It’s A Matter of Why: COVID-19 Third Dose vs. Booster Explained
As we continue to face and battle COVID-19 as a nation, patients are asking additional questions relating to booster shots.
While the concept is not easily understood for some patients, the actuality is that the idea is, in fact, just that simple. Both shots are intended to help reduce the risk of contracting COVID-19; the main difference is not in what the doses are made up of, instead, how and why they are being administered.
Our Medical Director, Dr. Chow, met with our team to share more.
How Does A Third Shot Differ From a Booster?
“Patients who may receive a third shot imply that the first two shots did not build sufficient immunity due to their immunocompromised state (weakened immune system). This means these patients did not gain the desired level of effectiveness from the first two shots, requiring an additional dosage to help build that immunity,” said Dr. Chow.
Patients need to remember that the COVID-19 continues to change and mutate over time, making a vaccine less effective, requiring additional dosage.
According to Johns Hopkins Medicine, severely immunosuppressed patients should receive a third shot:
- Receive active cancer treatment for tumors or cancers of the blood.
- Received an organ transplant and are taking medicine to suppress the immune system.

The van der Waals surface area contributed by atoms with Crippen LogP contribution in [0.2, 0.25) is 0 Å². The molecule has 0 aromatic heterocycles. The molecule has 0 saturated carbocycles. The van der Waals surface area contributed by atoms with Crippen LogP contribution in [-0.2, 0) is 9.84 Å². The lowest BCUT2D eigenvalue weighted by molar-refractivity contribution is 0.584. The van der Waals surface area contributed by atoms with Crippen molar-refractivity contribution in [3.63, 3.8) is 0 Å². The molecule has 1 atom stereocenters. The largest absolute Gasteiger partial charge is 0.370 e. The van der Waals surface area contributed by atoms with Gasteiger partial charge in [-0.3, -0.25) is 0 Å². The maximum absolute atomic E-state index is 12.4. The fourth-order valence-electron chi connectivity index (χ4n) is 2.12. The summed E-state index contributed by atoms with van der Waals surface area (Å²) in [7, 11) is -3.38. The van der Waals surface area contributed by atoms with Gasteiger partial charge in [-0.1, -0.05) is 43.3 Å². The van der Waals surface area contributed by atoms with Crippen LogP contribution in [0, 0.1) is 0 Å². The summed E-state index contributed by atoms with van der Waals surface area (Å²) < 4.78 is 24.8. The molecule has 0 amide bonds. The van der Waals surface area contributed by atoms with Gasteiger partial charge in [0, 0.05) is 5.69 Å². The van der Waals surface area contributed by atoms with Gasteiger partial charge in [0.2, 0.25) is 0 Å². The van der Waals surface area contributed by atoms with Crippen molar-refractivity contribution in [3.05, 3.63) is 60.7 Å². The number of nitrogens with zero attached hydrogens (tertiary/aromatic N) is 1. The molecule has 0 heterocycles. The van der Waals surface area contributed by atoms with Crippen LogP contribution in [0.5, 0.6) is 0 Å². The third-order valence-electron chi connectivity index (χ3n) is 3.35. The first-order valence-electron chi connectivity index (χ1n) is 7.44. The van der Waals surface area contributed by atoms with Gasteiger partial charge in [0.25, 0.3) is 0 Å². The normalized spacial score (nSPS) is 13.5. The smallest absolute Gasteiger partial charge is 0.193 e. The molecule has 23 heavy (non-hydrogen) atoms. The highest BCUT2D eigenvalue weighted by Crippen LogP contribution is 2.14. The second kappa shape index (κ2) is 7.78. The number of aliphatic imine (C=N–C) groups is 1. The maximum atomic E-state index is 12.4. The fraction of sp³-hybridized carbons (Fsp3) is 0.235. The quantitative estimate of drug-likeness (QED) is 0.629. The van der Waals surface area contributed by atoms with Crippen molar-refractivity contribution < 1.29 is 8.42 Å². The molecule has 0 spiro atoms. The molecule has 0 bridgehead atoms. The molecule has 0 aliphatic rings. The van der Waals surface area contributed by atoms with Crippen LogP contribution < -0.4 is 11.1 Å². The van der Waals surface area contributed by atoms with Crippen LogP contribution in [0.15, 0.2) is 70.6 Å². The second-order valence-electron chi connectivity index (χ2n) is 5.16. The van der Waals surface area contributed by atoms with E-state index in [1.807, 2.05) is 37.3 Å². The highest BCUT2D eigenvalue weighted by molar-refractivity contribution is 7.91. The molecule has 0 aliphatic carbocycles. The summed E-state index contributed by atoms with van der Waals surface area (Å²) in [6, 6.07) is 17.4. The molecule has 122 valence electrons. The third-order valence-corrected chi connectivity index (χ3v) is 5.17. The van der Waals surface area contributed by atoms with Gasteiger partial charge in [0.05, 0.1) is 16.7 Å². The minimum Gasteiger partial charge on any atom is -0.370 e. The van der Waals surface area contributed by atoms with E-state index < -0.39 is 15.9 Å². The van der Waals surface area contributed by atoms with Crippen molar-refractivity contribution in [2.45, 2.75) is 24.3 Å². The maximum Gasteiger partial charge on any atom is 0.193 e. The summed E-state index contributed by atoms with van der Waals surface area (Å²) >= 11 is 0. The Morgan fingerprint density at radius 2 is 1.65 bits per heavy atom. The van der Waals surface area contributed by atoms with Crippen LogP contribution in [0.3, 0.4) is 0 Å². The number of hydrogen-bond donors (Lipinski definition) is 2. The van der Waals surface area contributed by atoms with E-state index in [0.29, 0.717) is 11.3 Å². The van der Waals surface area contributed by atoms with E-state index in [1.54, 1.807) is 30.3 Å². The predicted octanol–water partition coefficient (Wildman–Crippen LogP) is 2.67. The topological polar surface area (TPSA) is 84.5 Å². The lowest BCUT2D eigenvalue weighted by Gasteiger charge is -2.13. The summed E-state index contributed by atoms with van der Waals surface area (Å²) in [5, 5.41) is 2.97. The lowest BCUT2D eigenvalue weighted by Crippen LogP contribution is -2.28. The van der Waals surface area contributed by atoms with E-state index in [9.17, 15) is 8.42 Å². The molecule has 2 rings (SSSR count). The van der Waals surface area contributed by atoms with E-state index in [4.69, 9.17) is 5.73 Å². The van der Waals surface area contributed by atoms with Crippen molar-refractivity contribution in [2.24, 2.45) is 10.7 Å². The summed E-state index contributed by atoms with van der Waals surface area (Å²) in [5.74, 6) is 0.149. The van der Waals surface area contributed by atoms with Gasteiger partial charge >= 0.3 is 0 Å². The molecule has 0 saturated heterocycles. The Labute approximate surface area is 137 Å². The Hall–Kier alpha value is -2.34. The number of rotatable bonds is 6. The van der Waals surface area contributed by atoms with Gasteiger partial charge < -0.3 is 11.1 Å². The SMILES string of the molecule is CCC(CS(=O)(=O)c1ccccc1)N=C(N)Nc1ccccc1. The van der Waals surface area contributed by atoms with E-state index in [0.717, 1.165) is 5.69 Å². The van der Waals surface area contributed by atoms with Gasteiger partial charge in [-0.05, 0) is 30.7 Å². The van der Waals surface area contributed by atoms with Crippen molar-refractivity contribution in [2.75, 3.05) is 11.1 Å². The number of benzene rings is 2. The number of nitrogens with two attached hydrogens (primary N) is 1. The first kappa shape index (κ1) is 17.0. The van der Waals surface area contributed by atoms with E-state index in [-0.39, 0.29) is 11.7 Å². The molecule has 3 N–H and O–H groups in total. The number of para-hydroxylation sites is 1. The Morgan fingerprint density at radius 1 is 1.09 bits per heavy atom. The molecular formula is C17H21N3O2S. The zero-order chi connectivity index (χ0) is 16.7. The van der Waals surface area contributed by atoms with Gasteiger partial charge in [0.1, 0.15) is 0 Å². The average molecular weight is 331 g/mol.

- Have either had a stem cell transplant within the last two years or are taking medicine to suppress the immune system.
- Were diagnosed with DiGeorge syndrome or Wiskott-Aldrich syndrome.
- Are diagnosed with HIV and have a high viral load or low CD4 count, or are not currently taking medication to treat HIV.
- Are taking drugs such as high-dose steroids or other medications that may cause severe suppression of the immune system.
What Makes a Booster … well, Boost?
“Receiving a booster suggests that a patient’s first series of shots were effective. However, like many things, the antibody levels wane, and the protection diminishes over time. The booster is there to “boost” the diminishing levels of the antibodies to continue to help protect from COVID-19,” said Dr. Chow. While a booster sometimes is an exact replica of the initial vaccine, it also can be modified to better protect against variants.
According to the Center for Disease Control Prevention, COVID-19 Vaccine booster shots are available for the following Pfizer-BioNTech vaccine recipients who completed their initial series at least six months ago and are:
- 65 years and older
- Age 18+ who live in long-term care settings
- Age 18+ who have underlying medical conditions
- Age 18+ who work in high-risk settings
- Age 18+ who live in high-risk settings
More About Joseph Chow, MD, MBA – AccessNurse Medical Director
Dr. Joseph Chow is AccessNurse’s Adult Medical Director and is responsible for clinical oversight of the call center and clinical staff. He also provides executive guidance to the clinical risk management programs and serves on AccessNurse’s Quality Insurance Committee, where he oversee
s all call center quality improvement initiatives. Dr. Chow joined TeamHealth in 2012 and received the TeamHealth Urgent Care Medical Director of the Year award the following year. He serves on TeamHealth’s Patient Safety Organization Board of Directors and is an elected President of the board for the Urgent Care Association 2021-2022.